Phaeochromocytomas are rare catecholamine-secreting tumours that pose significant risk of cardiovascular morbidity and mortality and potential for metastasis. Delayed or missed diagnosis is common due to their wide spectrum of clinical manifestations.
- Timely diagnosis of a phaeochromocytoma is important because of the associated cardiovascular morbidity and mortality and potential for metastatic disease.
- Clinical presentation is highly variable and features may be nonspecific, mimicking a spectrum of medical and psychological conditions.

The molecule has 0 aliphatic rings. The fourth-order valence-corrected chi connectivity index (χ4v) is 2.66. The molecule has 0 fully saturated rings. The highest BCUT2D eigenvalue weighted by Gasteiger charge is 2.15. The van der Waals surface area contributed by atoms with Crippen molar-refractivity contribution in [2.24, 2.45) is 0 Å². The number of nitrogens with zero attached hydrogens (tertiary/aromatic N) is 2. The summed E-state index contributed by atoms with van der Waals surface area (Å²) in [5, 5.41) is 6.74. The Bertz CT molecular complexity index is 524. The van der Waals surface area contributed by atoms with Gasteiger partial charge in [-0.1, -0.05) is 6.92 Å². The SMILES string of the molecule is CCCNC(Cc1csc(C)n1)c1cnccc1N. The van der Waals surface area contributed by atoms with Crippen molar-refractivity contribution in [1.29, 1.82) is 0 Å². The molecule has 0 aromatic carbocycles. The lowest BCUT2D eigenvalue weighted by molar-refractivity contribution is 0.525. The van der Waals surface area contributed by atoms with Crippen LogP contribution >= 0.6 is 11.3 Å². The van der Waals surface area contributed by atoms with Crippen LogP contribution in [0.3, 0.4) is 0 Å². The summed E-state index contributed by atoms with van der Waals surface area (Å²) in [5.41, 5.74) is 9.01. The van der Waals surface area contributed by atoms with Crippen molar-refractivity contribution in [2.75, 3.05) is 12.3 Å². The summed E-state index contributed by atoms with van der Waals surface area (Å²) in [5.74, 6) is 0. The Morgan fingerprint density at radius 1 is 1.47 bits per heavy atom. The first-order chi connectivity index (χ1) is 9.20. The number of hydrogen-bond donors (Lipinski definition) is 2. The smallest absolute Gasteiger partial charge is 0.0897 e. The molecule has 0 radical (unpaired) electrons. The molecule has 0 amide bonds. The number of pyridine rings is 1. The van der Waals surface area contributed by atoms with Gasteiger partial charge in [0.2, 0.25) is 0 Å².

- The most common features of a phaeochromocytoma are hypertension, headache, sweating, palpitations and anxiety.
- Patients may be asymptomatic, especially with the rising detection of incidental adrenal lesions.
- Diagnosis requires biochemical assessment for catecholamine excess, followed by imaging.
- Of people with phaeochromocytomas or paragangliomas, 40% carry an autosomal dominant germline mutation. Genetic testing should be considered for all patients.